The last eight months have seen the rise of a protest movement without precedent in the history of Algeria. Millions of citizens have taken to the streets, since February 2019, inwilayas (provinces) across the country. Every Friday, week after week, Algerians come out to express their discontent. Friday 1 November was the 37th week, and the mobilisation was stepped up. The resignation, on 2 April 2019, of the former president, Abdelaziz Bouteflika, who had triggered the protest movement (the hirak, in Arabic) with his decision to stand for a 5th term, was not enough to resolve the deep-rooted social discontent.
The prospect of a fifth term was seen by a young generation that could take no more as a provocation and a humiliation. In Kherrata, a peaceful town in the wilaya of Bejaia, 23-year-old biology student, Aghiles, remembers the very first demonstration on 16 February, before the protests went nationwide.
“Some friends and I improvised a peaceful march. We’d had enough of the social situation, which was already complicated enough as it was, with growing unemployment, falling purchasing power… And to top it all, they add insult to injury with his candidacy.”
Bouteflika’s resignation, under pressure from the street and, above all, the army, withdrawing its support for him after 20 years of close collaboration, marked a turning point, an unexpected change. The peaceful and civic nature of the demonstrations earned worldwide admiration, with the most enthusiastic observers referring to it as the’Revolution of Smiles’. Following a transition period during which the president of the senate, Abdelkader Bensalah, became acting head of state for 90 days, elections were announced, cancelled in July, and then called again, at the army’s initiative, for 12 December 2019.
Algeria has reached a crossroads and has to decide on its future path. Opinion is divided over the promise of elections next month, and the demonstrations have not subsided, quite the reverse. Having taken to the streets, many Algerians have realised that they need much more than just a change of face at the head of the country.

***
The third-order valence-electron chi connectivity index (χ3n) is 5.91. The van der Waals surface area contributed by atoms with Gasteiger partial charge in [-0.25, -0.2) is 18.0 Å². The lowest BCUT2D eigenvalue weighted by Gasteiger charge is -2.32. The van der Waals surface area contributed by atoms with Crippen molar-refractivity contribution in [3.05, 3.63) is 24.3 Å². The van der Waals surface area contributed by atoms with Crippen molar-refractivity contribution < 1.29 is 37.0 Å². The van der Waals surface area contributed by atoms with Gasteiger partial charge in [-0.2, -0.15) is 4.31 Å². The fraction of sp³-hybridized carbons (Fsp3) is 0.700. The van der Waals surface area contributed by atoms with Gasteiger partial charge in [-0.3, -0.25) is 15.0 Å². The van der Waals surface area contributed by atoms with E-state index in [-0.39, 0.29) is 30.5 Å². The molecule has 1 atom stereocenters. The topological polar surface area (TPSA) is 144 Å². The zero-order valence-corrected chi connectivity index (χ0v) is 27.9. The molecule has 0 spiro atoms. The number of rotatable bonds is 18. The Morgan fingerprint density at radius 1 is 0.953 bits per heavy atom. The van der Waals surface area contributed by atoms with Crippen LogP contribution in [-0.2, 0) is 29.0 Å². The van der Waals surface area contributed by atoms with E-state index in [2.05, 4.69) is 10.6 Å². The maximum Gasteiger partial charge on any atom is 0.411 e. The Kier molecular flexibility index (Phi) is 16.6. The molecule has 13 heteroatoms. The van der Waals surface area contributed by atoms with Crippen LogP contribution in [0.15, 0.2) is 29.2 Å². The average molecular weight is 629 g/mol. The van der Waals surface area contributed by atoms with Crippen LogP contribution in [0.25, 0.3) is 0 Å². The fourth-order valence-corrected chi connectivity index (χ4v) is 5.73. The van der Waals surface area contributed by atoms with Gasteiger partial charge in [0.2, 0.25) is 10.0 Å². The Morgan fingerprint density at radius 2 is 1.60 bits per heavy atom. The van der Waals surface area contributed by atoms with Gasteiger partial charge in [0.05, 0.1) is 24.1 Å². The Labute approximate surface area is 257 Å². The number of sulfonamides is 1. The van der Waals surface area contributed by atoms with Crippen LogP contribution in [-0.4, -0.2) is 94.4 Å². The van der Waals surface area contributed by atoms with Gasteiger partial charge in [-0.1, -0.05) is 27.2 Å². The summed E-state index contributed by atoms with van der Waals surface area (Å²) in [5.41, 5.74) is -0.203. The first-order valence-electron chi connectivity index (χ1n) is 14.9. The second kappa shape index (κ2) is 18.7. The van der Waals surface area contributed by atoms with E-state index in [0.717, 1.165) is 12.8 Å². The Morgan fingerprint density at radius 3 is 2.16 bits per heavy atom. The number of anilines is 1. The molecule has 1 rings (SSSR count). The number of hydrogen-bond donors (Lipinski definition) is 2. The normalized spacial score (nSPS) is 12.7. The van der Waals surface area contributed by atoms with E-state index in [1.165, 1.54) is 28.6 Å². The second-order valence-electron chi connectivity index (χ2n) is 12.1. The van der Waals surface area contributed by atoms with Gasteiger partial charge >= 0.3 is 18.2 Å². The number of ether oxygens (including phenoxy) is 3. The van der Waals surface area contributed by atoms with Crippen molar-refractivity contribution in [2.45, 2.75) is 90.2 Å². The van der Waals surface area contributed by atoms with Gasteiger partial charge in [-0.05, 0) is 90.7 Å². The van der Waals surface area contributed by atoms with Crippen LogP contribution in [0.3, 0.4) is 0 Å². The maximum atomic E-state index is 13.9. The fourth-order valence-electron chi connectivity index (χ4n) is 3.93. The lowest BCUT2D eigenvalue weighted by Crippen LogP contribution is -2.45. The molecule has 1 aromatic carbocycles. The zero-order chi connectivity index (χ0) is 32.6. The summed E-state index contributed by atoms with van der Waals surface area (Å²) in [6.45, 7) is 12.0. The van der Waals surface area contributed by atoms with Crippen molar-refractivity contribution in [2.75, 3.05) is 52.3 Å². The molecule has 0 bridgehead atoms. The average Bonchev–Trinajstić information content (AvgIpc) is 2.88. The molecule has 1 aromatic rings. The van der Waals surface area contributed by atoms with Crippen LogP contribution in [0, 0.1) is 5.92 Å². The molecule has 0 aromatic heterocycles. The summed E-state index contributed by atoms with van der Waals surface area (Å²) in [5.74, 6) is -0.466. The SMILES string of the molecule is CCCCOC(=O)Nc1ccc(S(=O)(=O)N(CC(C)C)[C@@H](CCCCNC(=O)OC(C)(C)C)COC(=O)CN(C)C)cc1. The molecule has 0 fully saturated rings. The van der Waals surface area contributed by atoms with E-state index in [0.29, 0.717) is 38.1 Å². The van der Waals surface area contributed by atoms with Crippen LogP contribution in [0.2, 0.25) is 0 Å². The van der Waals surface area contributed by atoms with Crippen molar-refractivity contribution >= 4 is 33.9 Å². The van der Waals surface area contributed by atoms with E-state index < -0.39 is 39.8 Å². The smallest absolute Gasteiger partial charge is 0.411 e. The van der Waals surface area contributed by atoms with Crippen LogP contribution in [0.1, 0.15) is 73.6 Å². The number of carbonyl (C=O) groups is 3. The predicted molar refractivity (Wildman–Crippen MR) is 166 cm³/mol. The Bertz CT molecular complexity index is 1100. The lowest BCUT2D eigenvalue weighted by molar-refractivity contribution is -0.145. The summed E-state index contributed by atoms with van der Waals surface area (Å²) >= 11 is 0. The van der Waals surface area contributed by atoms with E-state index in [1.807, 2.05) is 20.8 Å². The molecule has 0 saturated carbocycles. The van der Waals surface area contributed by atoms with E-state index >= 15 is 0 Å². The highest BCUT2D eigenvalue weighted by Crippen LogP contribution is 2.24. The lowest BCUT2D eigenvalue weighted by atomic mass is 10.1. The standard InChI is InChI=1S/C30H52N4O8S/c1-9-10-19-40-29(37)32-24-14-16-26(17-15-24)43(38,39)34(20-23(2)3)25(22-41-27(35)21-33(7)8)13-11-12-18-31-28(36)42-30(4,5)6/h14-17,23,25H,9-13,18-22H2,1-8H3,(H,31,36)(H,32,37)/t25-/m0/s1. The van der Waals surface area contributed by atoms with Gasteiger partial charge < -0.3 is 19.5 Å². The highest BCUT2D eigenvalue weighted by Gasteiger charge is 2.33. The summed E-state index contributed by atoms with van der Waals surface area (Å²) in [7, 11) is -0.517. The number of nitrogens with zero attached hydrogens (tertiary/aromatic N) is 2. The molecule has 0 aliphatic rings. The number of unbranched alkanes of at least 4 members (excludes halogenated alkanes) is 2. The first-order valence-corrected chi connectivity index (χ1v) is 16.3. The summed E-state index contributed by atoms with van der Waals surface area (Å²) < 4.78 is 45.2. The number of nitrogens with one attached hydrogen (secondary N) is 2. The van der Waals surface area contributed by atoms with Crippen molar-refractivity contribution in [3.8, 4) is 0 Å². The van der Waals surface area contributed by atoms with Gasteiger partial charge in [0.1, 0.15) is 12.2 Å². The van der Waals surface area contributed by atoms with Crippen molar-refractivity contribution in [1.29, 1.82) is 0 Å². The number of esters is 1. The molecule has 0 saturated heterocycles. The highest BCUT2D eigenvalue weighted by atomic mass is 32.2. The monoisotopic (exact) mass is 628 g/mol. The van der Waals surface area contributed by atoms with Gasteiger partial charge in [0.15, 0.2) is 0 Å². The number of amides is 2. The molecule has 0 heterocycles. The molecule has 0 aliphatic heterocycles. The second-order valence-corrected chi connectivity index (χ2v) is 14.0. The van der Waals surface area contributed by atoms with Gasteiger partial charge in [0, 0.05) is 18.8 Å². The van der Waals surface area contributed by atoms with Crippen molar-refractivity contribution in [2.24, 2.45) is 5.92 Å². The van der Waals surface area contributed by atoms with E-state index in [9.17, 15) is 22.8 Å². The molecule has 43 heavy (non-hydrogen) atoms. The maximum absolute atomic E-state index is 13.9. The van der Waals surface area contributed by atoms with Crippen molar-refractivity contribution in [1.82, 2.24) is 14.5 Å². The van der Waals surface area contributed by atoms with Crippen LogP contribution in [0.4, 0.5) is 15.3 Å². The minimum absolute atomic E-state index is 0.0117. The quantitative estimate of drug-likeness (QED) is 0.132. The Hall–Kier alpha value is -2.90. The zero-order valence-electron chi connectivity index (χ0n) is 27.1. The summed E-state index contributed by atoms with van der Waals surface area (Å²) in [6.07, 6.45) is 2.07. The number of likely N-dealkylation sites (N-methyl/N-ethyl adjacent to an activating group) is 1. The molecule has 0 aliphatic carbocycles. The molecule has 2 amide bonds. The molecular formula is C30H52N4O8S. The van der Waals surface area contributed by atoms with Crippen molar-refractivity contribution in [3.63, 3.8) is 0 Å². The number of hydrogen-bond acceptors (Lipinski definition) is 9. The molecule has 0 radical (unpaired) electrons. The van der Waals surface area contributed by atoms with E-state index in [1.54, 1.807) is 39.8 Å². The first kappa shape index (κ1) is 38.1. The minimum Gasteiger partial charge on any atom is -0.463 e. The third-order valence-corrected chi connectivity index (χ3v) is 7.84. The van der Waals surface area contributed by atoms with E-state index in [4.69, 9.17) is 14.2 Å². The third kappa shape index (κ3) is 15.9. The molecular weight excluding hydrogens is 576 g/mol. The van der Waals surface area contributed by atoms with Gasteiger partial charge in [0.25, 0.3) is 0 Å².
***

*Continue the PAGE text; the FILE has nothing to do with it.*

Higher than ever unemployment and living costs
Civil society movements opposed to the old system want to see a political change that will bring far-reaching social and economic reforms. Because the root of the anger now being expressed on the streets goes back a long way. For many observers, the exasperation with the political system is born out of the frustration felt by young Algerians and the overall social discontent.
Although the official rate of unemployment is 11 per cent, according to government figures, other statistics estimate a real rate of around 35 per cent. The young, who account for half of the population (53 per cent of the population is under 30 years old), are the hardest hit. Astudy published in 2016 revealed that almost four million people were working in the informal economy (in 2010), which means that almost half of the working-age population has no social protection. Algeria’s economy, heavily dependent on hydrocarbon exports, has been struggling since the fall in gas and oil prices in 2014, and people are increasingly feeling the impact.
Living costs have become prohibitively high for the middle classes in recent years. The average monthly wage is around 30,000 dinars (€225), but it costs 50,000 dinars (€373) to rent a three-bedroom flat in Algiers. According to research conducted by Algeria’s independent workers’ confederation, the CGATA, a family of five [editor’s note: large families being the norm] now requires a household income of over 87,000 dinars a month (€649) to live decently. Another example is the price of fruit and vegetables, which has spiralled, rising by 100 per cent in some cases within the space of a year.
As Nassira Ghozlane, general secretary of the public workers’ union, SNAPAP, points out, added to all these problems that make everyday life difficult is the decrepit state of Algeria’s public services, especially health and education.
Junior doctors (medical interns), teachers and students were the first to call strikes and demonstrations, in 2015 and 2016, to denounce the lack of investment, consideration and the misuse of public funds. For Ghozlane, the sectoral struggles have been the incubators of the protest movement that has emerged today.
“There are teachers who work for just 12,000 dinars (€90) a month. Even those with a PhD, research professors, earn that wage and sometimes have to wait until the end of the year to be paid,” explains Yamina Maghraoui, president of the SNAPAP women’s committee. According to a study conducted by the union, 65 per cent of university students have to take on subsistence jobs. “Employees agree to work for 3,000 dinars (€22) a month, because they have no other choice,” adds Ghozlane.
The penury in the public health sector is notorious. “Sometimes, there are no syringes, no alcohol and no surgical thread. We work in appalling conditions. And people take out their anger on us, thinking it’s the doctor that hasn’t done his work. They get aggressive, sometimes, when we tell them there is no alcohol or gauze,” a junior doctor, Amine B., tellsEqual Times. Although public sector health care is free, those who can afford it turn to private care or go abroad for treatment, as has the former president of the Republic, Abdelaziz Bouteflika, who has drawn criticism among Algerians for being treated in France and Switzerland.